In 2001, he founded the W. Haywood Burns Institute (BI), which helps to protect and improve the lives of youth of color and poor youth. BI earned the prestigious MacArthur Award for Creative and Effective Institutions, which is presented to select organizations worldwide for their remarkable work within their fields. 

He guides the BI’s Community Justice Network for Youth (CJNY), a national network of programs working successfully with young people of color. He also works closely with the Casey Foundation’s Juvenile Detention Alternatives Initiative jurisdictions and the MacArthur Foundation’s Models for Change Initiative. In addition, he has extensive experience in the international juvenile justice arena.

Bell, who holds a J.D. from University of California, Hastings College of the Law, is the recipient of numerous awards, including a Kellogg National Leadership Fellowship; the Livingstone Hall Award from the American Bar Association; Attorney of the Year from the Charles Houston Bar Association; and the Advocate of the Year from the Office of Juvenile Justice and Delinquency Prevention. He has also appeared on “Nightline” and “The Tavis Smiley Show,” as well as authored the “Unequal Justice” section of the “Covenant with Black America” and the “Criminal Justice Policy Paper” for the National Black/Latino Summit.
The annual Ira G. Zepp, Jr., Memorial Lecture honors Ira Zepp, a devoted member of the McDaniel faculty for more than 40 years and a human rights activist who died in 2009. He advocated the acceptance of gays, civil rights and women’s rights and marched with civil rights leader Dr. Martin Luther King, Jr., in Selma, Ala. The lecture and day-in-residence honoring Zepp rotates among four academic departments, sociology, religious studies (Zepp’s department), environmental studies, and political science and international studies, every two years.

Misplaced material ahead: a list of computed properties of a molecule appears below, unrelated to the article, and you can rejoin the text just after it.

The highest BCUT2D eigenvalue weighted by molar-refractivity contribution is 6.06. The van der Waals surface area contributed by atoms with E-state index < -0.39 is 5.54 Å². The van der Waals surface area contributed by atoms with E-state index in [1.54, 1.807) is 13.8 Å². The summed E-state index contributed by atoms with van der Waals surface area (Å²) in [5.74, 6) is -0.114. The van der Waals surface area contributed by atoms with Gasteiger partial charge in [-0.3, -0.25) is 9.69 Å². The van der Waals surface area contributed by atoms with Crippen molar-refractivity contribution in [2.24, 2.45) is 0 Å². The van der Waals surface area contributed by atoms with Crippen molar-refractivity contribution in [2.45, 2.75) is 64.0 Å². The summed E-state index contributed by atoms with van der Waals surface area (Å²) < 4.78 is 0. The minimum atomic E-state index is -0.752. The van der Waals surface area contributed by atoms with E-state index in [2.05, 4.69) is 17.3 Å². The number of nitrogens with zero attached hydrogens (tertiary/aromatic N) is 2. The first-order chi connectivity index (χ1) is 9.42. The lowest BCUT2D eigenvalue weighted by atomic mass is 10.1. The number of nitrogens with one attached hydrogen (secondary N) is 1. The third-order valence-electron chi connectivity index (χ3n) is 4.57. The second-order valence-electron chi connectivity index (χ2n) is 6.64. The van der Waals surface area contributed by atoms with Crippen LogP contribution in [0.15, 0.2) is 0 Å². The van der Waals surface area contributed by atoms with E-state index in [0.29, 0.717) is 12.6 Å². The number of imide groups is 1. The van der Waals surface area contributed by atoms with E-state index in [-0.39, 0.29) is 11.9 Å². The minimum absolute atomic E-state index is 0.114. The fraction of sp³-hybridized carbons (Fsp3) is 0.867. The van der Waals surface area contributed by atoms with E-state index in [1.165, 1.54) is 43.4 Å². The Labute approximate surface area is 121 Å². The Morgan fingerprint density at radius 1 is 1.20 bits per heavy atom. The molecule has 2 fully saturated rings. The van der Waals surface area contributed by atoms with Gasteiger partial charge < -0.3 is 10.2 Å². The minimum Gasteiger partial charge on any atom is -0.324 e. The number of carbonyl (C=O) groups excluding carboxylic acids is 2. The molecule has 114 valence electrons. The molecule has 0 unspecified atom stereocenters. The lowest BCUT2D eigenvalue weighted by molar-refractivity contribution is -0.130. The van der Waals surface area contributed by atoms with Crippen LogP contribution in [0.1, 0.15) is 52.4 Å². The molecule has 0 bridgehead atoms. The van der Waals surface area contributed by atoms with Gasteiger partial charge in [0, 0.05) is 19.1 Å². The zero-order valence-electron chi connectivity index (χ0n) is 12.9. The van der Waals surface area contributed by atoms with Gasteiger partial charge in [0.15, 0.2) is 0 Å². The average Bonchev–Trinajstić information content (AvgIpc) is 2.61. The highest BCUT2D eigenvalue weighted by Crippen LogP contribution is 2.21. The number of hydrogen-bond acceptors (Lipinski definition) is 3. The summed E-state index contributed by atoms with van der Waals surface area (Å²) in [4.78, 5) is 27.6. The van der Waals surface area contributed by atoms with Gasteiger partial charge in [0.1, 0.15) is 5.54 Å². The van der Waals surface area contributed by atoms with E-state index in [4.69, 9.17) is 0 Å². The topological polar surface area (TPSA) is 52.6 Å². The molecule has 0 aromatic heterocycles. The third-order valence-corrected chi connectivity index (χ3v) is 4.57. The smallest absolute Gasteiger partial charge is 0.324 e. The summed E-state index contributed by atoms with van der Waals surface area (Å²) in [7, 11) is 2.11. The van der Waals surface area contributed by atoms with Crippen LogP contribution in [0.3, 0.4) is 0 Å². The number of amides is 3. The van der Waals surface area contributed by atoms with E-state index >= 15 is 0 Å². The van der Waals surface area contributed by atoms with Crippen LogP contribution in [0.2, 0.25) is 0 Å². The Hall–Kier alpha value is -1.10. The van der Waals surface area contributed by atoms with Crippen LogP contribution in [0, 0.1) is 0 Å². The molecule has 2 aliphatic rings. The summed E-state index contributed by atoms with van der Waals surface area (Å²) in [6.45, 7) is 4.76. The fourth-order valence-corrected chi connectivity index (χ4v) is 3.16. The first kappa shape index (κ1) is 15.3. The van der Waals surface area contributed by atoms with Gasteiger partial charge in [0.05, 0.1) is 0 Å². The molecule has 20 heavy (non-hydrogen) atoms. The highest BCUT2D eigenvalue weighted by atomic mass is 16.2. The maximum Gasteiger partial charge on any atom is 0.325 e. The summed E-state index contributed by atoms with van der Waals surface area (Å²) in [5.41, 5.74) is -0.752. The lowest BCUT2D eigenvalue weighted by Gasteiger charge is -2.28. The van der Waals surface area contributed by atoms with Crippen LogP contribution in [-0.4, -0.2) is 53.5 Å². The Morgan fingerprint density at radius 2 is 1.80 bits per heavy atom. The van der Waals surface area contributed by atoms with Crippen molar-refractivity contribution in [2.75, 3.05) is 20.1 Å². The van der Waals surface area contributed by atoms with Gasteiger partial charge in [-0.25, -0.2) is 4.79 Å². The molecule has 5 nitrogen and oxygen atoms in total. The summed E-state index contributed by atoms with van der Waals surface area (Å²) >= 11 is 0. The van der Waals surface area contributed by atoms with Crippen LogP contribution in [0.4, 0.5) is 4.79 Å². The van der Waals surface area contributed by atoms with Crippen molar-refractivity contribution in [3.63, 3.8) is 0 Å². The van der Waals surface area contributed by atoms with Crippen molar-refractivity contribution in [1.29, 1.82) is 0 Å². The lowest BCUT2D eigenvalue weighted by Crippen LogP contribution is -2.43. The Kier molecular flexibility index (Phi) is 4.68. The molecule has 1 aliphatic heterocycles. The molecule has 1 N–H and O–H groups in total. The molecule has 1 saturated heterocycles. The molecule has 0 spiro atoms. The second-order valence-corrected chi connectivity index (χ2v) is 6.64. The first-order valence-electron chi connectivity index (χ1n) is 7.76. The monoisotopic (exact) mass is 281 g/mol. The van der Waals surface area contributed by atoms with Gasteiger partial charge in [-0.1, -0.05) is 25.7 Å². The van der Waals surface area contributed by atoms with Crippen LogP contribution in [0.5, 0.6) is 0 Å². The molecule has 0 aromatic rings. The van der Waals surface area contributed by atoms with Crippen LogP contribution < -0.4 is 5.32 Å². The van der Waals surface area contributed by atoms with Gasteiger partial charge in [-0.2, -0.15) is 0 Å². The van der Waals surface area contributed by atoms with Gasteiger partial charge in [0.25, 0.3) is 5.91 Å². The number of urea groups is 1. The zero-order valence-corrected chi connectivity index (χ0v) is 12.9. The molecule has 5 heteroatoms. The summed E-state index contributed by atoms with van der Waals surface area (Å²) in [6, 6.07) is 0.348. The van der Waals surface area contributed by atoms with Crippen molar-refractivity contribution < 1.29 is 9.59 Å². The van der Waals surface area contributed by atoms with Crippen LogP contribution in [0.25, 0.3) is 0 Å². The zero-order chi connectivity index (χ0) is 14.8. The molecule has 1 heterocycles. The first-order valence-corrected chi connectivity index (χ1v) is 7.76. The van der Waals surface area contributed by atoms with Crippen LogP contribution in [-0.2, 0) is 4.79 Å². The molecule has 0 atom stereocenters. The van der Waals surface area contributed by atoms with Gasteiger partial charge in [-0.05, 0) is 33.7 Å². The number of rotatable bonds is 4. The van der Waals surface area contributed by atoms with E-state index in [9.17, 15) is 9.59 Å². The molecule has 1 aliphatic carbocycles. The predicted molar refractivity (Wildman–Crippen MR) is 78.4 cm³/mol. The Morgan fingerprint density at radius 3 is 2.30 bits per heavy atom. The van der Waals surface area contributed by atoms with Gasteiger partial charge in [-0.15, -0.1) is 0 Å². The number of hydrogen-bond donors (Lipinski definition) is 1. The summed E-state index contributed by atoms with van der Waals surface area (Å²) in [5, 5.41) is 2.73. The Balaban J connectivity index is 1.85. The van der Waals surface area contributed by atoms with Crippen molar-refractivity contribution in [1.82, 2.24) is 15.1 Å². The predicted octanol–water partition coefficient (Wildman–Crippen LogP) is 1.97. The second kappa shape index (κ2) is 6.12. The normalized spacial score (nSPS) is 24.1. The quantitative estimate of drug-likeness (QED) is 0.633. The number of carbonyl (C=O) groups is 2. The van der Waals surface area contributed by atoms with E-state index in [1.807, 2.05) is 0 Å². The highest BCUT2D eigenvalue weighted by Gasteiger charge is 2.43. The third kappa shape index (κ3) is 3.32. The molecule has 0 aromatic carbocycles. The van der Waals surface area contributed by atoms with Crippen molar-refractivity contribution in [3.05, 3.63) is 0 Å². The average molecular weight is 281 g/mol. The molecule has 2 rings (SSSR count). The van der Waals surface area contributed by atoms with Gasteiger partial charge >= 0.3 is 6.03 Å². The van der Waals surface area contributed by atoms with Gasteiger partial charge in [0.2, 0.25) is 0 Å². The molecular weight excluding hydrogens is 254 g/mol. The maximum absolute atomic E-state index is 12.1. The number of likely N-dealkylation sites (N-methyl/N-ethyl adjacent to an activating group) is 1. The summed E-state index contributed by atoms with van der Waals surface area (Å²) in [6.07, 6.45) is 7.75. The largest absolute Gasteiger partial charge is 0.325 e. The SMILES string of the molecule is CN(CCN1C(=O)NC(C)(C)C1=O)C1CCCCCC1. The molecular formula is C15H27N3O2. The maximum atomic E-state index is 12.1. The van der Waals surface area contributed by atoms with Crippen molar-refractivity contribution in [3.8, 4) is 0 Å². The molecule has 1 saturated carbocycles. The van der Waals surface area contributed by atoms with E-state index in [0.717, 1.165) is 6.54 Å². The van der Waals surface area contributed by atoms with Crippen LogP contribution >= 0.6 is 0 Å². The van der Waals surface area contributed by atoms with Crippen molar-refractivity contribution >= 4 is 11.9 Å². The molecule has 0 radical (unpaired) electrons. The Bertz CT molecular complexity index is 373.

More information about Victor McTeer can be found at Visit to hear his 2015 Commencement speech. 
Visit for more information about James Bell. Hear his 2016 Commencement speech at

For more information about McDaniel College, visit or call 410-857-2290. 

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Editor’s Note:  Images of C. Victor McTeer and James Bell are available for download.

Additional information:  Requests for interpreters are welcome and can be made up to one week prior to the event by contacting Other accommodation requests can be directed to Conference Services at 410-857-2212.

McDaniel College, founded in 1867 and nationally recognized as one of 40 “Colleges That Change Lives,” is a four-year, independent college of the liberal arts and sciences offering more than 70 undergraduate programs of study, including dual and student-designed majors, plus 25 highly regarded graduate programs. Its personalized, interdisciplinary, global curriculum and student-faculty collaboration develop the unique potential in every student. A diverse, student-centered community of 1,600 undergraduates and 1,400 graduate students, McDaniel offers access to the resources of Baltimore and Washington, D.C., and is the only American college with a European campus in Budapest, Hungary.